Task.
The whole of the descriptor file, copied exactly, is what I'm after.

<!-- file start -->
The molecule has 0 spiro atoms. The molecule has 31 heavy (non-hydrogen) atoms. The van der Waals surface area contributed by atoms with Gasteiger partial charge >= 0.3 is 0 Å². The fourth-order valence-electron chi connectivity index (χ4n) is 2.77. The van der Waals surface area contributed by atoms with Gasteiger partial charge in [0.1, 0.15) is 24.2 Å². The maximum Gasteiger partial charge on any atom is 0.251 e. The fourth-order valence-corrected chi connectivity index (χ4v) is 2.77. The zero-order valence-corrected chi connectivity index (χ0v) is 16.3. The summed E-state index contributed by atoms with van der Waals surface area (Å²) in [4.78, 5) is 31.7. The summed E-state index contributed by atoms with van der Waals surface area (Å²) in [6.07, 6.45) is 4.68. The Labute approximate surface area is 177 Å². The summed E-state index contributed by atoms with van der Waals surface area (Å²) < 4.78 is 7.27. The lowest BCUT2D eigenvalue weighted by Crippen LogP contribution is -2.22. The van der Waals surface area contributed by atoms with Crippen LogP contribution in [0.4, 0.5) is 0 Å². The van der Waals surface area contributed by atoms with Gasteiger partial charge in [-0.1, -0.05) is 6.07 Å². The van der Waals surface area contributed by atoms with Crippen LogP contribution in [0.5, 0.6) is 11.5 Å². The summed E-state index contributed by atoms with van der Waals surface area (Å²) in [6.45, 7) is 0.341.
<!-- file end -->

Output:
The molecule has 0 spiro atoms. The molecule has 31 heavy (non-hydrogen) atoms. The van der Waals surface area contributed by atoms with Gasteiger partial charge >= 0.3 is 0 Å². The fourth-order valence-electron chi connectivity index (χ4n) is 2.77. The van der Waals surface area contributed by atoms with Gasteiger partial charge in [0.1, 0.15) is 24.2 Å². The maximum Gasteiger partial charge on any atom is 0.251 e. The fourth-order valence-corrected chi connectivity index (χ4v) is 2.77. The zero-order valence-corrected chi connectivity index (χ0v) is 16.3. The summed E-state index contributed by atoms with van der Waals surface area (Å²) in [4.78, 5) is 31.7. The summed E-state index contributed by atoms with van der Waals surface area (Å²) in [6.07, 6.45) is 4.68. The Labute approximate surface area is 177 Å². The summed E-state index contributed by atoms with van der Waals surface area (Å²) < 4.78 is 7.27. The lowest BCUT2D eigenvalue weighted by Crippen LogP contribution is -2.22. The van der Waals surface area contributed by atoms with Crippen LogP contribution in [0.4, 0.5) is 0 Å². The van der Waals surface area contributed by atoms with Gasteiger partial charge in [-0.1, -0.05) is 6.07 Å². The van der Waals surface area contributed by atoms with Crippen LogP contribution in [0.5, 0.6) is 11.5 Å². The summed E-state index contributed by atoms with van der Waals surface area (Å²) in [6.45, 7) is 0.341.